Indexes to historical records & other sources for genealogy
I index historical records (especially unusual sources that are superb for genealogical problem solving) and I list the names on this Web site. It already has about 70,000 names of people who were in Queensland, other parts of Australia and overseas, and thousands more will be added.
Links below lead to lists of names and many source descriptions. Each page with names explains my copying service for that source.
You can also search my entire site (more than 140 pages) by entering a word in the search box.
My indexes to original historical records
- Hospital admission registers. Often more accurate and more useful than certificates. Sometimes the only surviving source of immigration details. Lots of biographical data for local, interstate and overseas folk.
- Illegitimate children whose biological father's name is in a historical document (even if it's not on the birth certificate).
- Old age pension records. Applicants granted a pension, and some who were rejected for being under age or other reasons. Gives place of residence for many people who were not on electoral rolls.
- Insanity and Unsound Mind. I've indexed more than 50 series of records in which I've found information about people of unsound mind. Some were in mental asylums, but others were not. A huge combined list (over 20,000 names) is now online! The index includes people who 'vanished' and patients with depression, head injury, epilepsy, alcoholism, congenital defects etc. Some records also have superb details about patient's relatives.
- Photos and sketches of people. These images are in historical documents that also have biographical or other details.
- Neglected Children (plus orphans for whom I found information in sources other than orphanage records). Many children were sent to an orphanage when at least one parent was still alive.
- Missing Friends records. People sought (for many reasons) by relatives or friends; runaway children; eloping daughters; wife/child deserters; absconders from reformatories or from employment; missing beneficiaries of wills; suspected bigamists; etc. The records have historical background, biographical details and/or physical descriptions. Most give the enquirer's name/address, and many say when/where the subject was found or last seen. Superb for family history!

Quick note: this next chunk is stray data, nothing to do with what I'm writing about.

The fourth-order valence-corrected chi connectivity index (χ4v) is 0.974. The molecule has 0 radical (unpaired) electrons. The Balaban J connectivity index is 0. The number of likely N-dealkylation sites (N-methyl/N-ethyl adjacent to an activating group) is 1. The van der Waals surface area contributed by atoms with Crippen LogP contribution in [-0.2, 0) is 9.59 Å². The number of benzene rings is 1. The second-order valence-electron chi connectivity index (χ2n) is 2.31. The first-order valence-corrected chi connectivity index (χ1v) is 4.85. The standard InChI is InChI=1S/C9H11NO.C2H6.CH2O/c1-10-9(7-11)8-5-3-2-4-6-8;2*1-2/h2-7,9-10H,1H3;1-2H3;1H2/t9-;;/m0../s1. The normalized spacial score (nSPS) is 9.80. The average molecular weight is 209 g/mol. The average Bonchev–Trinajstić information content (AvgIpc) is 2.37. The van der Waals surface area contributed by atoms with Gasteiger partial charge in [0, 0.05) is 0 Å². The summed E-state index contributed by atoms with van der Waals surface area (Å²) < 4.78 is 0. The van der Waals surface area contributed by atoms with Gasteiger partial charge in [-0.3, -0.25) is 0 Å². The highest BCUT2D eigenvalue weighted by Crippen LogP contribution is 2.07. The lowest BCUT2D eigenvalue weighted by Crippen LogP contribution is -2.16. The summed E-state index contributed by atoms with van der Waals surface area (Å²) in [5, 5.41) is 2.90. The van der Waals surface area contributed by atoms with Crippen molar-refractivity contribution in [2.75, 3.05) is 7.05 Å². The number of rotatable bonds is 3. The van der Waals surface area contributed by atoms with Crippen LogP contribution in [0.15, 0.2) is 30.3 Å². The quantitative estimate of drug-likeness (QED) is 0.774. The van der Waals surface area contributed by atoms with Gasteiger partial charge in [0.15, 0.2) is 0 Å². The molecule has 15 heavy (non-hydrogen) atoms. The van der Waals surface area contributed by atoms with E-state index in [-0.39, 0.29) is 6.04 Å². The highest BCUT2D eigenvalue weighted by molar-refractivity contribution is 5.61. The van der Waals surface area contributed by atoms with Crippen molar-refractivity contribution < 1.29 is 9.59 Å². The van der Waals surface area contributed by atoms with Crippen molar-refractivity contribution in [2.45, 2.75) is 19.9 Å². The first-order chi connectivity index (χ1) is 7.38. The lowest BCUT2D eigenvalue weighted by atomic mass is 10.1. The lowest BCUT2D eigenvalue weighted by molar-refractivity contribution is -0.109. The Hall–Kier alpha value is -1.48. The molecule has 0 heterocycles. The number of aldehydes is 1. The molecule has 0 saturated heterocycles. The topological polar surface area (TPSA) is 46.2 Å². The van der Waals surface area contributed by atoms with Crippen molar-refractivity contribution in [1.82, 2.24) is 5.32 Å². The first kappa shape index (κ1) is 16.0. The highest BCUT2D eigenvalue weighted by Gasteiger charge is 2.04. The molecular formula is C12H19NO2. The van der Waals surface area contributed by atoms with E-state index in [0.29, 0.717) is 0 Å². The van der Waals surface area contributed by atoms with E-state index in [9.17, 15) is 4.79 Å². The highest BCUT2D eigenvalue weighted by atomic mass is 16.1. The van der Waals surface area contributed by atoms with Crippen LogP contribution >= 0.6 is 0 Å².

- Police station watchhouse records. People arrested (and sometimes physical descriptions) and names of some victims of crime.
- Police Gazettes. Friends and relatives sought, missing persons, alleged offenders, prisoners, wife/child/ship deserters, victims of crime, etc. Many Police Gazette notices include a detailed physical description or a photograph.
- Prison records. Many give ship of arrival, physical description etc.
- Maintenance payments to deserted wives, children and illegitimate children.
- Agreements re fares. Files re travel by rail or ship (mainly interstate but some international).
- Women granted protection orders, 1888-1904.
- Dentists and dental apprentices. Includes women.
- Nurses and masseurs (male & female).
- Cooktown residents who signed a petition in 1874. The original document has their signatures.
- Cooktown Boys' School admission register.
- 'Interim Index'. Selected names from many sources (Court records, Police correspondence, Grammar School records, etc.)
- Indexes in progress (watch for updates on What's New):
- More hospital records.
- More prison records.
- Various other sources.
My indexes to other sources (cemeteries, certificates etc)